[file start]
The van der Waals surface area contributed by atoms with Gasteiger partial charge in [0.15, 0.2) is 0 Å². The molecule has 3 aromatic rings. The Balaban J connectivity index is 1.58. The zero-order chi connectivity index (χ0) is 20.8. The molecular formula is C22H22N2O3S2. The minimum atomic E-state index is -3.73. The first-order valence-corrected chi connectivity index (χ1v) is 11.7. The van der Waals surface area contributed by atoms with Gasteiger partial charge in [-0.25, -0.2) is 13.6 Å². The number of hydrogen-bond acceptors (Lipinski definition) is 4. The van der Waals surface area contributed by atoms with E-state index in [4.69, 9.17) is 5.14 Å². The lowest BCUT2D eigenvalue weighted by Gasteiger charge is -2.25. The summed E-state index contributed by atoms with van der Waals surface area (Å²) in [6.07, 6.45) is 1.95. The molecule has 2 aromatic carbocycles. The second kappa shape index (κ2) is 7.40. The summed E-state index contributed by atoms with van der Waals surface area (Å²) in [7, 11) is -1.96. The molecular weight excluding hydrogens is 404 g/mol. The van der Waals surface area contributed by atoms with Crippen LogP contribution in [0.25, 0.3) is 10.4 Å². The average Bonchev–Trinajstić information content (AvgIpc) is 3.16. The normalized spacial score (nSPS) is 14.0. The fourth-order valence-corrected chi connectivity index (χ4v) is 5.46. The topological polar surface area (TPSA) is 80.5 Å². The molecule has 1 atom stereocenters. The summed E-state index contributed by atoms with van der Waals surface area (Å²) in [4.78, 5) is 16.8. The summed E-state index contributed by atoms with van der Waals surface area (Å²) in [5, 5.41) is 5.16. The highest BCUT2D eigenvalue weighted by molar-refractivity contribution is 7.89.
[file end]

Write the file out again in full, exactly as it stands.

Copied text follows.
The van der Waals surface area contributed by atoms with Gasteiger partial charge in [0.15, 0.2) is 0 Å². The molecule has 3 aromatic rings. The Balaban J connectivity index is 1.58. The zero-order chi connectivity index (χ0) is 20.8. The molecular formula is C22H22N2O3S2. The minimum atomic E-state index is -3.73. The first-order valence-corrected chi connectivity index (χ1v) is 11.7. The van der Waals surface area contributed by atoms with Gasteiger partial charge in [-0.25, -0.2) is 13.6 Å². The number of hydrogen-bond acceptors (Lipinski definition) is 4. The van der Waals surface area contributed by atoms with E-state index in [4.69, 9.17) is 5.14 Å². The lowest BCUT2D eigenvalue weighted by Gasteiger charge is -2.25. The summed E-state index contributed by atoms with van der Waals surface area (Å²) in [6.07, 6.45) is 1.95. The molecule has 2 aromatic carbocycles. The second kappa shape index (κ2) is 7.40. The summed E-state index contributed by atoms with van der Waals surface area (Å²) in [7, 11) is -1.96. The molecular weight excluding hydrogens is 404 g/mol. The van der Waals surface area contributed by atoms with Crippen LogP contribution in [0.25, 0.3) is 10.4 Å². The average Bonchev–Trinajstić information content (AvgIpc) is 3.16. The normalized spacial score (nSPS) is 14.0. The fourth-order valence-corrected chi connectivity index (χ4v) is 5.46. The topological polar surface area (TPSA) is 80.5 Å². The molecule has 1 atom stereocenters. The summed E-state index contributed by atoms with van der Waals surface area (Å²) in [4.78, 5) is 16.8. The summed E-state index contributed by atoms with van der Waals surface area (Å²) in [5, 5.41) is 5.16. The highest BCUT2D eigenvalue weighted by molar-refractivity contribution is 7.89.